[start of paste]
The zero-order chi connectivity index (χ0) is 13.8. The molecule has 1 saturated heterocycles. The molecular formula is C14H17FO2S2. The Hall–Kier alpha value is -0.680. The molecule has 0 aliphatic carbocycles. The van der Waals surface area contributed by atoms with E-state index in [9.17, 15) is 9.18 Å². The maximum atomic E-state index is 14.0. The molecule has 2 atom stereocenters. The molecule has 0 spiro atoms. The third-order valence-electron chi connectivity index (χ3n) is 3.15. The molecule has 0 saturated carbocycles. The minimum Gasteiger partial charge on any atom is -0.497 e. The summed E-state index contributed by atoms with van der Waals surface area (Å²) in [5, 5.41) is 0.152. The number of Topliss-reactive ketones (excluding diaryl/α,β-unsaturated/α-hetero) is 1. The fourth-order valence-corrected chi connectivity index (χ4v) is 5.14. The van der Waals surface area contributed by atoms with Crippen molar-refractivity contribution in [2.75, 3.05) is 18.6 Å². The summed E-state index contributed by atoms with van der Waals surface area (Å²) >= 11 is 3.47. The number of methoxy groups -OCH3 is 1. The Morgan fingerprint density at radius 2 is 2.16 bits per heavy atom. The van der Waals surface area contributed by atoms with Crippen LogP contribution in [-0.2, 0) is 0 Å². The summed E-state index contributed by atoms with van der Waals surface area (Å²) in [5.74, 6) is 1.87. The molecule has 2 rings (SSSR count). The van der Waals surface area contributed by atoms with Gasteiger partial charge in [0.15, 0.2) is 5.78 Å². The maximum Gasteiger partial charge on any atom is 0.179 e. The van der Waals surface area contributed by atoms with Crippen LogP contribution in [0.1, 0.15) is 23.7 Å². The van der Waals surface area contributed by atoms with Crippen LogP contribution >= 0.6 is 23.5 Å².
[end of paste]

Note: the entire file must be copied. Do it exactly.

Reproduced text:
The zero-order chi connectivity index (χ0) is 13.8. The molecule has 1 saturated heterocycles. The molecular formula is C14H17FO2S2. The Hall–Kier alpha value is -0.680. The molecule has 0 aliphatic carbocycles. The van der Waals surface area contributed by atoms with E-state index in [9.17, 15) is 9.18 Å². The maximum atomic E-state index is 14.0. The molecule has 2 atom stereocenters. The molecule has 0 spiro atoms. The third-order valence-electron chi connectivity index (χ3n) is 3.15. The molecule has 0 saturated carbocycles. The minimum Gasteiger partial charge on any atom is -0.497 e. The summed E-state index contributed by atoms with van der Waals surface area (Å²) in [5, 5.41) is 0.152. The number of Topliss-reactive ketones (excluding diaryl/α,β-unsaturated/α-hetero) is 1. The fourth-order valence-corrected chi connectivity index (χ4v) is 5.14. The van der Waals surface area contributed by atoms with Crippen molar-refractivity contribution in [2.75, 3.05) is 18.6 Å². The summed E-state index contributed by atoms with van der Waals surface area (Å²) >= 11 is 3.47. The number of methoxy groups -OCH3 is 1. The Morgan fingerprint density at radius 2 is 2.16 bits per heavy atom. The van der Waals surface area contributed by atoms with Crippen LogP contribution in [-0.2, 0) is 0 Å². The summed E-state index contributed by atoms with van der Waals surface area (Å²) in [5.74, 6) is 1.87. The molecule has 2 rings (SSSR count). The van der Waals surface area contributed by atoms with Gasteiger partial charge in [0.15, 0.2) is 5.78 Å². The maximum Gasteiger partial charge on any atom is 0.179 e. The van der Waals surface area contributed by atoms with Crippen LogP contribution in [0.1, 0.15) is 23.7 Å². The van der Waals surface area contributed by atoms with Crippen LogP contribution >= 0.6 is 23.5 Å².